This week’s Flashback Friday case — like my MP of the week for this week — actually multiple cases: Cynthia Robin “Cindy” Gooding, age sixteen, and her twelve-year-old friend, Teresa Armanda “Terry” Alfonso. The pair disappeared from Marathon, a small town in the Florida Keys, on August 20, 1974 — exactly 41 years, 11 months and 8 days ago.
Teresa and Cindy were dropped off at a movie theater and planned to hitchhike to a party. I’m not sure whether their parents knew about the party or whether they were allowed to go. The girls may have said they were going to see a movie when they really planned to go to the party.
I’m not sure of much of anything in this case; there is very little information available. In 2007 an article about Florida Keys missing persons and UIDs talked about Teresa a little bit and had a quote from her mom, but the article didn’t have any info I could use and, worse, didn’t even mention Cindy at all. That seems like lazy and irresponsible journalism to me; even if they couldn’t find any of Cindy’s relatives to interview, they should have at least said Teresa disappeared with another girl.
(I did, however, find a 2010 article from the Key West Citizen. I had to buy it on Newslibrary. It talks only about Teresa, but does mention she disappeared with her friend Cynthia Gooding, and has some background info for Teresa and Cindy that I’ve added to her casefile.)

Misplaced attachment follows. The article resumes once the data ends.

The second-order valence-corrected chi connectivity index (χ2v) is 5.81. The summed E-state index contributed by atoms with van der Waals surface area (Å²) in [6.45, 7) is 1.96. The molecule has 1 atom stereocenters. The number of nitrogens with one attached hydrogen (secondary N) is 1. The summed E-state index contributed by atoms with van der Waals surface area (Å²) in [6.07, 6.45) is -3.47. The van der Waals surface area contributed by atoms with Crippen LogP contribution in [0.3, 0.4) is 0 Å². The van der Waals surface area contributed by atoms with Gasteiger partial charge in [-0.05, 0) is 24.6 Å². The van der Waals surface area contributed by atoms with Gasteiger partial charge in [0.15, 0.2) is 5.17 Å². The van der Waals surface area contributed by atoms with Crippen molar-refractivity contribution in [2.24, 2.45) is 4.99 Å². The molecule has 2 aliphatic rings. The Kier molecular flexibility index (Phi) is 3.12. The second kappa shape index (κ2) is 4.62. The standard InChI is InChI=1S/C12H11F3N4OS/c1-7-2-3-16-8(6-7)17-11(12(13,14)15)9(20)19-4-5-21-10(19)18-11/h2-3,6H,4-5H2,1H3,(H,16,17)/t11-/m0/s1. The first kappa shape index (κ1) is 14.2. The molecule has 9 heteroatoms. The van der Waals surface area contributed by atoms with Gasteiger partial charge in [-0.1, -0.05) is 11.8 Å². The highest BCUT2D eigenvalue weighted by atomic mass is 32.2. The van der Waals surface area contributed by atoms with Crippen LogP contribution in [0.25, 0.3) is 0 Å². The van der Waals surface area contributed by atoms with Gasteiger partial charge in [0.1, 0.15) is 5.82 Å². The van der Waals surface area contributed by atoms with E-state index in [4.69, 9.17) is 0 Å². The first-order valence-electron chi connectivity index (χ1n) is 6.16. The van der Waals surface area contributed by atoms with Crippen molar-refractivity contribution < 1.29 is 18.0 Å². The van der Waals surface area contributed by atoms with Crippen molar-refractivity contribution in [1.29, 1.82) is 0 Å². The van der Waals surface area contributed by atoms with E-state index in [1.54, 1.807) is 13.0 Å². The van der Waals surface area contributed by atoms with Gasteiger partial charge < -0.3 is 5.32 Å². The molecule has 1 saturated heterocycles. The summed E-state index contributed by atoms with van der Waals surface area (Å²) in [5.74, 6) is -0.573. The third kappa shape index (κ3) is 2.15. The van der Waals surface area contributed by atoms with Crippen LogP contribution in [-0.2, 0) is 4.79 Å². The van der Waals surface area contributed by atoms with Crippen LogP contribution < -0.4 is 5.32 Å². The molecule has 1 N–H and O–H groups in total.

I wondered about the serial killers Gerard John Schaefer and Gerald Stano, both of which preyed on young girls and women in Florida in the 1970s, but Schaefer was imprisoned by 1974 and Stano’s stomping ground seems to have been central Florida, not nearly as far as south as the Keys. (I’m basing this on the back that Susan Basile and Gail Lorraine Joiner, both suspected Stano victims, disappeared from central Florida towns more than a five-hour drive north of Marathon.) This Instagram post (which doesn’t mention Teresa) suggests Cindy was a victim of the serial killer Donald “Pee Wee” Gaskins, but I have no idea where that source is getting the information from. As far as I know Gaskins only claimed victims in the Carolinas, but I don’t know much about him.
Those men certainly weren’t the only psychopaths running around the southern U.S. in the seventies, though. If I were to guess, I’d say probably the girls were hitchhiking and got picked up by the wrong person.